It was interesting to see the reactions of different park visitors to these questions when I posted them to a community Facebook page. Some immediately assumed that coyotes, which have been spotted in the park, were responsibleand focused on the size and ferocity of these predators. Others spoke of disease or about the complex social structures of the beavers and how teenage beavers are kicked out of the lodge at a certain point in time and forced to fend for themselves.

Some readers simply used emojis, including one with tears. Somehow the loss of this industrious herbivore with human-like paws touches many of us deeply, reminding us of the fragility and preciousness of our own lives.

R.I.P., beautiful creature of God.

death of a beaver

death of a beaver

death of a beaver

© Michael Q. Powell. All rights reserved.

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The beavers at Huntley Meadows Park have been remarkably elusive this winter, so I was excited to see this one on Monday as it swam by in the beautiful early morning light.

There are several beaver lodges in the park where I have spotted North American Beavers (Castor canadensis) in the past, but it is hard to know for sure which ones are currently active. Occasionally I will come to the park really early or stay late, hoping to spot a beaver, but this is the first one that I have spotted in many months. With a little luck I will be able to see one a bit closer than this one, which quite a distance away when I photographed it.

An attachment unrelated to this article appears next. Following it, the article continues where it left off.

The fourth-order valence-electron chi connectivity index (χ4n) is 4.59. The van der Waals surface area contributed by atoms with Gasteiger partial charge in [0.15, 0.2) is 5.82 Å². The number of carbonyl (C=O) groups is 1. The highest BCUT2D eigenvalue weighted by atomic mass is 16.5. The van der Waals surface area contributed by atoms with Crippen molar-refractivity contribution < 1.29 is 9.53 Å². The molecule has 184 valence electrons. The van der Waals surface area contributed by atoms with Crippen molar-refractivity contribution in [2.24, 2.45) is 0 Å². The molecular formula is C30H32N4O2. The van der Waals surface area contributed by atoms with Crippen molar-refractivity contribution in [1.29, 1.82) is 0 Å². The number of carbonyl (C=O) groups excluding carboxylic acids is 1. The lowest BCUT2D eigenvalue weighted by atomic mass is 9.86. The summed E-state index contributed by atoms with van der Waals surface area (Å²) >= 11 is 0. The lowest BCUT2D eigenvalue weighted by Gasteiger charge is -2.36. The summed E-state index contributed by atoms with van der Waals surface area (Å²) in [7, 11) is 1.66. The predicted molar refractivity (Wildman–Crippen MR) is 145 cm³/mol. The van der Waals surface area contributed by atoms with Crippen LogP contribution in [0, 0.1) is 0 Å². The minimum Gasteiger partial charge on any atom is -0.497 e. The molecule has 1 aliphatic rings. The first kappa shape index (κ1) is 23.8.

beaver

© Michael Q. Powell. All rights reserved.

 

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Periodically I will arrive at Huntley Meadows Park early in the morning, hoping to catch a glimpse of one of the local beavers, but I haven’t seen one in quite some time. It’s very obvious, though, that North American beavers (Castor canadensis) are present and active, because their lodge, built in part on the boardwalk, keeps getting bigger every time that I see it.

Gradually the beavers are taking over more and more of a bench on the boardwalk. I noticed this morning, when I took this photo, that there is barely room now to sit down on the end of the bench. In the past, park employees have had to remove some mud when the lodge extended too far across the boardwalk and it looks like that has been the case this  year too.

I’m fully expecting to see one of these days that the bench has been totally engulfed by the beavers and incorporated into their architectural plans. At that moment I will know for certain that the beavers have taken over.

beaver lodge

© Michael Q. Powell. All rights reserved.